To begin with, it is crucial that you are a born again child of God. The Bible will have no real value to those without Christ. You must come in faith admitting to yourself and to God that you are an undeserving sinner. You must be sure that you place your only hope of being made right with God through full trust in Jesus, as the Messiah, that he died to remove your moral guilt. Until you are “born again” you will not rightly understand what is so special about the Bible.
1 Corinthians 2:14, “But the natural man does not receive the things of the Spirit of God, for they are foolishness to him; nor can he know them, because they are spiritually discerned.”
2 Corinthians 3:15-16, “But even to this day, when Moses is read, a veil lies on their heart. Nevertheless when one turns to the Lord, the veil is taken away.”
If we remain spiritually dead we cannot rightly understand spiritual truth. Jesus told Nicodemus that unless a man is born again, he cannot see the kingdom of God. (John 3:3)
Even after we become believers we will sometimes struggle with Bible study. We need to depend on the Holy Spirit when we read the Scriptures. Jesus told the disciples that He would send the Spirit for that purpose. In John 16:7 he said, “… It is to your advantage that I go away; for if I do not go away, the Helper will not come to you; but if I depart, I will send Him to you.”
Jesus was about to finish the promised work of the cross. He was about to pay the penalty of sin for His people. When this work of atonement was finished, it was to be applied to the hearts of individuals by the Holy Spirit. If Jesus did not go away, then God’s justice would not be met. If there was no atonement made, then the Spirit would have nothing to apply in the conversion of God’s people.
They Holy Spirit is what brings conviction to our heart. Jesus went on to say in John 16:8, “And when He has come, He will convict the world of sin, and of righteousness, and of judgment.” Without the Holy Spirit, there is no personal sense of our own need, of the provision of the cross, or of the defeat of Satan at the cross.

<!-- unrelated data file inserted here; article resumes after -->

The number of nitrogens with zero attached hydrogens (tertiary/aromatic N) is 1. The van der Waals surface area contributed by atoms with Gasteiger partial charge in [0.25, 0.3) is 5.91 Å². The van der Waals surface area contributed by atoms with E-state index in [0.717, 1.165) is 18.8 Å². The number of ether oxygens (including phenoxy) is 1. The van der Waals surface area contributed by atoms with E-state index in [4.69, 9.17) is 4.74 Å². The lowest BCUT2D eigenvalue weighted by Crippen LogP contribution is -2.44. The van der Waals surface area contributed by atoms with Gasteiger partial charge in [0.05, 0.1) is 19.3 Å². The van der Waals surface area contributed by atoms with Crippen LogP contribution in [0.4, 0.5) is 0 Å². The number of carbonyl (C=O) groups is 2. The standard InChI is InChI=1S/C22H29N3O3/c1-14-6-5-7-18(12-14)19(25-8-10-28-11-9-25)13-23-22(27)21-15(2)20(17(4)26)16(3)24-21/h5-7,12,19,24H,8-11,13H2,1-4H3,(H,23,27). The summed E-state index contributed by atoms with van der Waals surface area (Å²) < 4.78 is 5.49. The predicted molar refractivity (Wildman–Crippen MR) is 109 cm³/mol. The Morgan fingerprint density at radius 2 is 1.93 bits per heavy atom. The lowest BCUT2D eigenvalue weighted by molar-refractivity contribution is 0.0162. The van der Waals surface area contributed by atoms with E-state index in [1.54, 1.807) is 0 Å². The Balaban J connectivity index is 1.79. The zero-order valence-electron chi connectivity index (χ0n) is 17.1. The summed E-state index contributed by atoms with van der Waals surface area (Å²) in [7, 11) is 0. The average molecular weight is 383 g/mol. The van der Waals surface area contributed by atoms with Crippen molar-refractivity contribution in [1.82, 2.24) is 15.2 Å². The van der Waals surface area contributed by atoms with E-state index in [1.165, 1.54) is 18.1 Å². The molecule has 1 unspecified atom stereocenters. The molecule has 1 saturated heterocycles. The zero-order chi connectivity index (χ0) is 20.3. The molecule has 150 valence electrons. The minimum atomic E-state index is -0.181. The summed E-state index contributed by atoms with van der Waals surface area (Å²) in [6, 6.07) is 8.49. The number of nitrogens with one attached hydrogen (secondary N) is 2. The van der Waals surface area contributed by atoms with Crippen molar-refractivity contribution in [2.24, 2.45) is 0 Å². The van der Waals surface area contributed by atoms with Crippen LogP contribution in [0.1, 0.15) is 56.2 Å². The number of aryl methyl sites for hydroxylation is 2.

The Holy Spirit is what leads us to learn truth. In the 13th verse of that same chapter Jesus said, “… when He, the Spirit of truth, has come, He will guide you into all truth; …” God’s truth for us is in the Bible, but it cannot be rightly appreciated or known without the guidance of the Holy Spirit.
We need to call for the Holy Spirit in prayer when we read or hear Scripture. Bible reading is not just a reading exercise. It is a spiritual matter. Without the attending guidance and instruction of the Holy Spirit, we will miss the special value of the word of God.
Psalm 119:18 provides us with a good prayer to direct to God as we settle down to do our daily Bible reading. There the Psalmist prays, “Open my eyes, that I may see Wondrous things from Your law.”
We often prepare ourselves in outward ways when we sit down to read something. We take time to be sure we are comfortable, have enough light, and maybe have a snack or favorite drink while we make our way through our reading material. When you read God’s word, don’t forget to also prepare in prayer for the Holy Spirit to minister to you. Set your heart in full readiness expecting the instruction God the Holy Spirit. Prepare to have your eyes opened to behold wondrous things from God’s word.
2. We need a daily time of prayer.
The Bible itself is the best textbook on Prayer.
Matthew 6:6, “But you, when you pray, go into your room, and when you have shut your door, pray to your Father who is in the secret place; and your Father who sees in secret will reward you openly.”